Clayton Kershaw Changes His Narrative with World Series Win

Patrick Hayes

The Los Angeles Dodgers cruised through Major League Baseball’s compressed regular season, finishing with the best record in the league. Their offense scored the most runs, and their pitching staff gave up among the fewest. The team’s run differential was also the best in baseball, and they had three recent Most Valuable Players on their roster.

They were the odds-on favorite to win the World Series, and yet still no lock to do it – since baseball added wild card teams in 1995, only seven teams that finished with the best regular season record went on to win the World Series. The Dodgers hadn’t won a World Series since 1988, and had fell victim to several high-profile upsets in recent years. They also came dangerously close to a disappointing finish this season, needing to rally from a 3-1 deficit to the Atlanta Braves in the National League Championship Series to advance to the World Series. 

Clayton Kershaw #22 of the Los Angeles Dodgers pitches during Game 5 of the 2020 World Series between the Los Angeles Dodgers and the Tampa Bay Rays at Globe Life Field on Sunday, October 25, 2020 in Arlington, Texas. (Photo by Cooper Neill/MLB Photos via Getty Images)

The Dodgers have long had one of the highest payrolls in baseball and made no secret of the fact that they’ve been spending every resource available to chase a championship. But while this win is vindicating for the franchise, perhaps no player benefits more from a legacy standpoint than Clayton Kershaw.

Kershaw is one of the best pitchers in baseball history. He’s won three Cy Young awards and an MVP award. He’s a clear future Hall of Famer. He’s led the league in ERA five times and strikeouts three times. But the nagging critique of him throughout his career has been his inability to maintain his dominance in the postseason. Kershaw entered the 2020 playoffs with a sub-.500 (9-11) record in the playoffs and an ERA over four.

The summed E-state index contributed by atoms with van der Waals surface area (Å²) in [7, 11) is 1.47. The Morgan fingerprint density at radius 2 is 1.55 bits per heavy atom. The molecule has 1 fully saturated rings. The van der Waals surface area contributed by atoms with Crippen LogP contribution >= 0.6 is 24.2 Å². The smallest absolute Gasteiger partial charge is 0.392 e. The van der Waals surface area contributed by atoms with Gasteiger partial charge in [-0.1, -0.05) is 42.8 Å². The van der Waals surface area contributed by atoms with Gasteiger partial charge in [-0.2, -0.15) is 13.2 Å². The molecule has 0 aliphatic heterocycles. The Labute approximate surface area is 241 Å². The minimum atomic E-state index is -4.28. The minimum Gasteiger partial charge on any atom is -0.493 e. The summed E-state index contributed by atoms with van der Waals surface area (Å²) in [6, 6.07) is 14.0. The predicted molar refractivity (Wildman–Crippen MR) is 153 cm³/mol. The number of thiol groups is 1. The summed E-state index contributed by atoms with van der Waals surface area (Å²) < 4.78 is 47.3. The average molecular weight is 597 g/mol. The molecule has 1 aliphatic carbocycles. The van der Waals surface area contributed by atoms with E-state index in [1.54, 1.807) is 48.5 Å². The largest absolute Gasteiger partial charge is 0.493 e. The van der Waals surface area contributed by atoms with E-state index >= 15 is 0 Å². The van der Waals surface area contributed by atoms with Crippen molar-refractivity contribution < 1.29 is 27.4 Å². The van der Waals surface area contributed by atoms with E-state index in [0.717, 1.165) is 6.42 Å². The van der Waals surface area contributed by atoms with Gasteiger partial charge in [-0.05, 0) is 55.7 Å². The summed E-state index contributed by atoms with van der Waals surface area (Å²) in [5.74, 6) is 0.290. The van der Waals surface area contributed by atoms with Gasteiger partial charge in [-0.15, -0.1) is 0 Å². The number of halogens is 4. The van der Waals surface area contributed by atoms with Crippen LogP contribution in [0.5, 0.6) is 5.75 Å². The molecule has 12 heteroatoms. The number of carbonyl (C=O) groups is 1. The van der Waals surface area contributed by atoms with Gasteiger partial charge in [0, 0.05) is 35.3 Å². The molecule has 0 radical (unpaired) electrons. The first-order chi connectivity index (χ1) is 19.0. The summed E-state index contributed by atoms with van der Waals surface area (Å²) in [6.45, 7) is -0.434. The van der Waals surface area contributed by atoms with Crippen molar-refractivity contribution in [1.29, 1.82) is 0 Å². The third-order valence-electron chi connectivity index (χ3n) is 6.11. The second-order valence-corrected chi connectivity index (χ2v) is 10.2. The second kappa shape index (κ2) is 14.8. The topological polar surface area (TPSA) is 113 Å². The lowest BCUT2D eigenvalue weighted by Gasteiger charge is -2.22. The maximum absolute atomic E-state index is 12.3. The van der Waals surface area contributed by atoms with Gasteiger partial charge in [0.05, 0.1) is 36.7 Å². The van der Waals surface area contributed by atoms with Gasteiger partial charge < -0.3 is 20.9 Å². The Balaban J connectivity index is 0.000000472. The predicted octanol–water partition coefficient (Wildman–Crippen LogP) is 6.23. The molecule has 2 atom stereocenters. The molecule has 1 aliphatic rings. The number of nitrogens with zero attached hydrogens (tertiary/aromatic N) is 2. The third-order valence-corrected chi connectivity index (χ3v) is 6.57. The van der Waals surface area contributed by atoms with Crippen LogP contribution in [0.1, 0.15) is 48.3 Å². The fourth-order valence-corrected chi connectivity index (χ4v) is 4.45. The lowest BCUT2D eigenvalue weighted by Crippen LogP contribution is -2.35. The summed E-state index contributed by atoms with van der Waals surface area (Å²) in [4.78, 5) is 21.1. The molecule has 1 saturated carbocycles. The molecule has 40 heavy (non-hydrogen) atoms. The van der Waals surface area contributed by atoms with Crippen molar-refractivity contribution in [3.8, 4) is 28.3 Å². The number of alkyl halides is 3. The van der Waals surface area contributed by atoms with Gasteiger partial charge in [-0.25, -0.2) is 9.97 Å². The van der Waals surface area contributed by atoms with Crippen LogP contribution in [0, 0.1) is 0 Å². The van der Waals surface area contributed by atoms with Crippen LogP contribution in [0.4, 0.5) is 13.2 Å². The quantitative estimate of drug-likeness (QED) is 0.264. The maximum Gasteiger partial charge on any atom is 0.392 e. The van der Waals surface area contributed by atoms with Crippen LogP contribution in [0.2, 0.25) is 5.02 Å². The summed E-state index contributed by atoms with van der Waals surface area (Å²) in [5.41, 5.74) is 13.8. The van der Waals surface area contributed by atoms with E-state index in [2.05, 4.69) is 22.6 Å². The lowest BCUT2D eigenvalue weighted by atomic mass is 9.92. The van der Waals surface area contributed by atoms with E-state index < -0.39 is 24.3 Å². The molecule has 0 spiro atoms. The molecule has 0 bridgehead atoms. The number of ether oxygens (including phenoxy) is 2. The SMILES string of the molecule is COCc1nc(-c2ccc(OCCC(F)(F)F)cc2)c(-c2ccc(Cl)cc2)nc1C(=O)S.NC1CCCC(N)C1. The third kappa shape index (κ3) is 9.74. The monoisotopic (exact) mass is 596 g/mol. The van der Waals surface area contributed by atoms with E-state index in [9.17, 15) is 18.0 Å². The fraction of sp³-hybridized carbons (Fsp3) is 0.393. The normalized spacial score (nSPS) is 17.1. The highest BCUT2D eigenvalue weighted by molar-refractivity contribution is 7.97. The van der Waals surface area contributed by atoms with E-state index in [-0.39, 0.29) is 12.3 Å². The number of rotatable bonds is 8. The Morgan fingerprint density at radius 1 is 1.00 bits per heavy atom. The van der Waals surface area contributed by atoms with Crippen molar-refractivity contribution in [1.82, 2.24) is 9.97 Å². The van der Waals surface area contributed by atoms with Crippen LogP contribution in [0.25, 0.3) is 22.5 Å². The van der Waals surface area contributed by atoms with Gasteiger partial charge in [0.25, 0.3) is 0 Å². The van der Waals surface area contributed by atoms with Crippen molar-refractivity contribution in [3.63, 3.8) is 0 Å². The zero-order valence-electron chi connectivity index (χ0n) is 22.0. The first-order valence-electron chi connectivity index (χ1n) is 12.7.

This year was different, though, Kershaw had a 4-1 record for the Dodgers, improving his postseason record to 13-12, and a 2.93 ERA. He had 37 strikeouts in 30.2 innings, and two of his four postseason wins were over the Rays in the World Series.

Dodgers manager Dave Roberts summed up what the performance means for Kershaw in an interview with the Los Angeles Daily News. “When people talk about him,” Roberts said, “it’s World Series champion first, then future Hall of Famer.”

Kershaw has now accomplished just about everything a pitcher can. 

He joked that he might retire if the Dodgers won the World Series after winning this year’s NLCS, but at 32, he should have a lot of productive years as a pitcher left. Kershaw has been open about the importance of family time – he has three kids – so there’s no guarantee he’ll play forever, but he’s also in a good position with the Dodgers. The team’s core offensive players Mookie Betts, Cody Bellinger, and Corey Seager are all still in their primes. The pitching staff has depth, so there isn’t pressure on Kershaw to be the team’s best starter anymore, although he’s certainly capable of that. And few teams are as willing to spend big money to contend and add talent as the Dodgers. It’s conceivable that this could be the first of several championships for Kershaw before he retires.

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